LAPEG is a feasible minimally invasive alternative to gain enteral feeding access in patients that have failed PEG. It does not increase the length of stay, morbidity, or mortality. Surgeons trained in laparoscopic procedures should be able to perform this procedure with minimal difficulty and risk of complications.


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Original article

The Effectiveness of Laparoscopic-assisted Percutaneous Endoscopic Gastrostomy in Patients with Unfavorable Anatomy: A Single-center Retrospective Cohort Study

Author Information

Daud Lodin

Surgery, Charles E. Schmidt College of Medicine, Florida Atlantic University, Boca Raton, USA

Anupam K. Gupta

Surgery, Charles E. Schmidt College of Medicine, Florida Atlantic University, Boca Raton, USA

David Rubay

Surgery, Charles E. Schmidt College of Medicine, Florida Atlantic University, Boca Raton, USA

Thomas Genuit

Surgery, Charles E. Schmidt College of Medicine, Florida Atlantic University, Boca Raton, USA

Nir Hus Corresponding Author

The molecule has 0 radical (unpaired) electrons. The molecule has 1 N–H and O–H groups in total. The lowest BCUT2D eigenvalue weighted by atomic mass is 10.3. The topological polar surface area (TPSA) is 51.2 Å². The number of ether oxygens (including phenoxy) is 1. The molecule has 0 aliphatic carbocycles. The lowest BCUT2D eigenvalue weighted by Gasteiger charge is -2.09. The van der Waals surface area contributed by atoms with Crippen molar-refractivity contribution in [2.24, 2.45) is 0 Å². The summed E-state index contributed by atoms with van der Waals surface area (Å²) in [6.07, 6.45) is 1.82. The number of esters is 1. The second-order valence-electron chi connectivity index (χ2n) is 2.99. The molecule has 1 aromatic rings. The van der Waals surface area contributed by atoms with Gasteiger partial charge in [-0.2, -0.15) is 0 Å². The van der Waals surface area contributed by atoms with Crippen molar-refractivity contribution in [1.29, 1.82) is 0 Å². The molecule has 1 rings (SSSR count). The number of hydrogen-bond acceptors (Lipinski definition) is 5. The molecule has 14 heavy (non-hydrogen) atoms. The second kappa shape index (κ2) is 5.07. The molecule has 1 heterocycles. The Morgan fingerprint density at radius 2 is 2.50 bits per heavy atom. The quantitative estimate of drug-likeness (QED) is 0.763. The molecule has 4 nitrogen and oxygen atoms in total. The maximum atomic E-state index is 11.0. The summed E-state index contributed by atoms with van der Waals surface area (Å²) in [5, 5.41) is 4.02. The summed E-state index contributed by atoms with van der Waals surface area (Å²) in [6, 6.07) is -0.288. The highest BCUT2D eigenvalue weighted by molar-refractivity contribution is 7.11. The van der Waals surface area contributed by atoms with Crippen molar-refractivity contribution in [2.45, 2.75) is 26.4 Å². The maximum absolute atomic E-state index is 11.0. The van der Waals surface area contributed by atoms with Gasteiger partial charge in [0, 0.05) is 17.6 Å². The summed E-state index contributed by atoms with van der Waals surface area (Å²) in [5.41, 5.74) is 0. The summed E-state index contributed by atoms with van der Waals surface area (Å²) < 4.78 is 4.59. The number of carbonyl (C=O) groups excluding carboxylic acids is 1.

Surgery, Delray Medical Center, Delray Beach, USA

Surgery, Florida Atlantic University, Boca Raton, USA

Ethics Statement and Conflict of Interest Disclosures

Human subjects: Consent was obtained by all participants in this study. Animal subjects: All authors have confirmed that this study did not involve animal subjects or tissue. Conflicts of interest: In compliance with the ICMJE uniform disclosure form, all authors declare the following: Payment/services info: All authors have declared that no financial support was received from any organization for the submitted work. Financial relationships: All authors have declared that they have no financial relationships at present or within the previous three years with any organizations that might have an interest in the submitted work. Other relationships: All authors have declared that there are no other relationships or activities that could appear to have influenced the submitted work.

Original article

The Effectiveness of Laparoscopic-assisted Percutaneous Endoscopic Gastrostomy in Patients with Unfavorable Anatomy: A Single-center Retrospective Cohort Study

Figures etc.